Don’t worry this isn’t some depressing proclamation about the end of the world. This is about stories, about that last chapter, that last line–how I come to it, finally, and how I know it’s right.
I wish I knew some secret formula for finishing a story, because let’s face it, endings are hard. For me they’re the hardest. And although I always have a general idea of where my characters will be both physically and emotionally by the end of a story, I’m never certain of exactly how that will happen. Not after the first draft. Not after the second. Not after the third. Do you see where I’m going with this?
The truth is, the ending is usually the last thing I write. And not for some prophetic or practical reason–not for any reason at all really. If I had the choice, I’d love to know how it was all supposed to end. The last words my characters would say to each other, how that subtle hint at their future would glint just over the horizon, what that last line is supposed to say; how it’s supposed to sound and feel.
But I just don’t. And when I first started writing it would terrify me. I’d come all that way and then…nothing. I’d be stuck for what felt like an eternity, wracking my brain, trying not to have a nervous breakdown. Because without an ending there’s no story. They’re more than crucial. It’s the culmination of an entire reading experience–every thread and question brought to a close in a way that’s supposed to mean something profound. Proof that every word was a choice, the entire thing greater than the sum of its parts. And for some reason I just can’t do it. Three books in and the only thing I can do is sit and wait.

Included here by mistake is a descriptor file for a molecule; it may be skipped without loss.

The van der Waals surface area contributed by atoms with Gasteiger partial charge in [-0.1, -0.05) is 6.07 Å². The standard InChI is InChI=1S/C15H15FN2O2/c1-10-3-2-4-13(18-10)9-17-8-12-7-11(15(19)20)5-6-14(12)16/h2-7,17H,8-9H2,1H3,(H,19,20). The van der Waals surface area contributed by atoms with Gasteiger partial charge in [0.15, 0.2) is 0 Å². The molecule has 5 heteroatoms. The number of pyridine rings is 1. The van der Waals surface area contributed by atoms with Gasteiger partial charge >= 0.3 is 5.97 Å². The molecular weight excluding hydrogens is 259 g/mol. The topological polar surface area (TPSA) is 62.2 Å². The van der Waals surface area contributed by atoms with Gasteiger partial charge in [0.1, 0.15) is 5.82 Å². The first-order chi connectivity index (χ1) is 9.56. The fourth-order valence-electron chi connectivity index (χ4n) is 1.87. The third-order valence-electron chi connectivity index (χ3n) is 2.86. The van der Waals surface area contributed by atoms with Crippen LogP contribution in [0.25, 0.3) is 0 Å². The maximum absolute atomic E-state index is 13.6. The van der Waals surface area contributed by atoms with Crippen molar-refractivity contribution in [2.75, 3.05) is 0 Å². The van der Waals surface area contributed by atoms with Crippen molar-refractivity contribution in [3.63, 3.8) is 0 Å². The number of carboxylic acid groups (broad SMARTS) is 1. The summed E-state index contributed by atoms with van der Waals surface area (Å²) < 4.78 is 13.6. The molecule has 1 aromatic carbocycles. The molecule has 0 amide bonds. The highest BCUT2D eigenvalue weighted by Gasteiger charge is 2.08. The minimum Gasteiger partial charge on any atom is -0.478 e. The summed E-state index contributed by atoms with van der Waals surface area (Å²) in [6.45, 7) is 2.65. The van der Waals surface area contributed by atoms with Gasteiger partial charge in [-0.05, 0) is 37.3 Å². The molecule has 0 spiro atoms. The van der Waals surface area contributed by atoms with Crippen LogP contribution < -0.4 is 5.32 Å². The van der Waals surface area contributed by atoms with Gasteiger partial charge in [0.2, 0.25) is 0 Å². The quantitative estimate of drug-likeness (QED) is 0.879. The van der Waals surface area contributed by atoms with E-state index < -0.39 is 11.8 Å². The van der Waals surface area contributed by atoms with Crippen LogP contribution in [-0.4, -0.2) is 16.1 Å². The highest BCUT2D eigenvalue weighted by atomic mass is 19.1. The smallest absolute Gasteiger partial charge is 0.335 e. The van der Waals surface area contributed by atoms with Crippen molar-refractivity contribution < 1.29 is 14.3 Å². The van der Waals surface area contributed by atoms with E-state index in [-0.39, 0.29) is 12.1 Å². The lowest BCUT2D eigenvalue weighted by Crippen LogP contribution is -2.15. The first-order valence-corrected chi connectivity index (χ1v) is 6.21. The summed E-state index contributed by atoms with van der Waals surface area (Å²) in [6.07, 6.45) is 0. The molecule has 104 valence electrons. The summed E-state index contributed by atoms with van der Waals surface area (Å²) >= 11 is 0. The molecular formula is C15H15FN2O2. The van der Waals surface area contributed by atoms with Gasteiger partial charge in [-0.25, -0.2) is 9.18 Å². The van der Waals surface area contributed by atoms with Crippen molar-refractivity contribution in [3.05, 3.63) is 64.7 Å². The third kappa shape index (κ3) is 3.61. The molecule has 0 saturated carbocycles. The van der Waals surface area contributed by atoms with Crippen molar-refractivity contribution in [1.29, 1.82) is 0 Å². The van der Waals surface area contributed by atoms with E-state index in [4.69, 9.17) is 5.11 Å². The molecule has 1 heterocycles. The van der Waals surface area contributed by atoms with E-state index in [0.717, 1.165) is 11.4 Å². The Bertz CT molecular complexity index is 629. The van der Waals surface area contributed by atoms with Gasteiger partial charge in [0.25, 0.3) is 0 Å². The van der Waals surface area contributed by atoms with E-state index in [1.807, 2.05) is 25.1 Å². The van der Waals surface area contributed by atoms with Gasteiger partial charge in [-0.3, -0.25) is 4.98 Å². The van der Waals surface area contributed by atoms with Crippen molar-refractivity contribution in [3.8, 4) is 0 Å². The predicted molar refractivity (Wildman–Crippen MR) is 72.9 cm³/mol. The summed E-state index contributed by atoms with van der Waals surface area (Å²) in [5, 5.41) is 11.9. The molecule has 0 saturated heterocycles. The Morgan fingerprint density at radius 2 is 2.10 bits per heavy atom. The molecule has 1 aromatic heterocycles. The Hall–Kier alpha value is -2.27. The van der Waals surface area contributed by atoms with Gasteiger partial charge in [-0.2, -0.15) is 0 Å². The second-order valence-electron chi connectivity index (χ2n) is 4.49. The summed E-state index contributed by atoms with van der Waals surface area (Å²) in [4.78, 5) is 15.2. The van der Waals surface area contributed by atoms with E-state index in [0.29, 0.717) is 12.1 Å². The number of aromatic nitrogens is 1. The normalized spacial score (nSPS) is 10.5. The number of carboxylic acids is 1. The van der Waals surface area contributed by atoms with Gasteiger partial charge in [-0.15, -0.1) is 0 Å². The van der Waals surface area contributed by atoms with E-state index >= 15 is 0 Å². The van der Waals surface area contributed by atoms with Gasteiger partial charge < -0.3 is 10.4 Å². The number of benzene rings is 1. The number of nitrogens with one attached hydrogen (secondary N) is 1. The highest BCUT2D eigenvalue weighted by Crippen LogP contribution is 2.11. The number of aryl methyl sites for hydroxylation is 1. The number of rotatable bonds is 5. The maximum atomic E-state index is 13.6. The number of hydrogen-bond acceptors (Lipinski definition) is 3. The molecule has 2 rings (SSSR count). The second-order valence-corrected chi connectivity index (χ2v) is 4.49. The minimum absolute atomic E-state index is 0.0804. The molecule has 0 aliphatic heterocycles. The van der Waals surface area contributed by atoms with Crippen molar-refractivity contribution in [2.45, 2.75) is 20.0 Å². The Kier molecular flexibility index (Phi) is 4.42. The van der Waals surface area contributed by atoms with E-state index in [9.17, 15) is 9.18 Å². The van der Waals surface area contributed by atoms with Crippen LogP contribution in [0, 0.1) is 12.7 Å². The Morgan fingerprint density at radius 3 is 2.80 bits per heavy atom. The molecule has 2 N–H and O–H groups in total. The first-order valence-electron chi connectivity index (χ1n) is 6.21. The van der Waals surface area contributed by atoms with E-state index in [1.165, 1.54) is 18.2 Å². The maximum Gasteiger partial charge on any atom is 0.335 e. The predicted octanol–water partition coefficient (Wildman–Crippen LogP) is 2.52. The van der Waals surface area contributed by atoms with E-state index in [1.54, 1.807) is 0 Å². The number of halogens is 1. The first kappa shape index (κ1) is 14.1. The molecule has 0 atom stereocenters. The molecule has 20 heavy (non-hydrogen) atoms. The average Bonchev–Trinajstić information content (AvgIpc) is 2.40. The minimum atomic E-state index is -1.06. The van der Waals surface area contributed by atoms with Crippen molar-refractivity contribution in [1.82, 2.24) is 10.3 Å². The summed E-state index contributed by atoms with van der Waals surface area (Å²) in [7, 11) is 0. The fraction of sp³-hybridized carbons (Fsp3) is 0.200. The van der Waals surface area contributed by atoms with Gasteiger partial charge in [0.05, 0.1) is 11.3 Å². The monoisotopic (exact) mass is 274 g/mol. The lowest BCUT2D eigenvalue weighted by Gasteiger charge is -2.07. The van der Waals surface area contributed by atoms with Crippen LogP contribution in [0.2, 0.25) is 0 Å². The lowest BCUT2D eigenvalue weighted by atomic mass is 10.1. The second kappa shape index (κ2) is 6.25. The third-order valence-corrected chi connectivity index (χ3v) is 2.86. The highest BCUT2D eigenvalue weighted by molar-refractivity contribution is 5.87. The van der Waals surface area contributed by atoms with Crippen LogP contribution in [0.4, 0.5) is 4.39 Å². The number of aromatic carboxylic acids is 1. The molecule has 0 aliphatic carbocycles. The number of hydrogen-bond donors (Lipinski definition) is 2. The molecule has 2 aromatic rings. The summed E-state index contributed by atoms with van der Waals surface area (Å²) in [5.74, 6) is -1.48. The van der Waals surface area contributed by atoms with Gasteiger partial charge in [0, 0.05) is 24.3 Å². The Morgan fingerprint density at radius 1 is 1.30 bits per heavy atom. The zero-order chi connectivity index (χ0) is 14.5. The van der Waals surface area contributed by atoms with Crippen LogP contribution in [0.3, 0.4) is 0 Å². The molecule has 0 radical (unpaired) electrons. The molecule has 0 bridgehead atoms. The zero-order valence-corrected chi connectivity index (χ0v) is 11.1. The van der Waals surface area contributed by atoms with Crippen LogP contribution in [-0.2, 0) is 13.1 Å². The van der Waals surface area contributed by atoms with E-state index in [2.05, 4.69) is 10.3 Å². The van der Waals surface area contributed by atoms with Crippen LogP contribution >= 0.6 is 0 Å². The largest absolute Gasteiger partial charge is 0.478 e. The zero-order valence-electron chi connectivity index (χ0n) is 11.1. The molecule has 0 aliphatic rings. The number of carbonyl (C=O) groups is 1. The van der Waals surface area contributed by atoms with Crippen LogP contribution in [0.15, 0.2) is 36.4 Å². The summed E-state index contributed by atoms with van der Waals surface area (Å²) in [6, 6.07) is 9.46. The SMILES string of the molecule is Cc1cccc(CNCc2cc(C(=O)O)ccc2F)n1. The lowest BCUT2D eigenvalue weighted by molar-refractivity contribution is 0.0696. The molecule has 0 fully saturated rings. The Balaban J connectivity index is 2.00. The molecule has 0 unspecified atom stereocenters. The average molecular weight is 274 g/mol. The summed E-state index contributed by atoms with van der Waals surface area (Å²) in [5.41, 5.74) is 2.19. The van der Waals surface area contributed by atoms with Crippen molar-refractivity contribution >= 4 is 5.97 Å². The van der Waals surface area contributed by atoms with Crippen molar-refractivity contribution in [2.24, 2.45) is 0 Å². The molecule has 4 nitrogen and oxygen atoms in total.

But then it happens, every time. Like clockwork.
I’m not sure if anyone else has ever experienced this. Maybe I’m just strange. But the only surefire way for me to figure out how to write the end of a story I’m working on is to wait. I can’t force it out. I can’t do anything at all. And then in the middle of eating lunch or taking a shower or sleeping, I’ll feel it. The slightest tug. An inkling. A word. And then I’ll know. It’ll hit me all at once, totally unexpected, and then all that’s left to do is write it down.
Three books and it’s happened every time, my subconscious mind still working to put all of the pieces together even after I’ve put the project aside, and it never fails me. It’s a comfort, really. Because not only is it a pretty neat trick, but it’s also taught me one of the most important things about being an artist, to trust the process and most importantly to trust myself.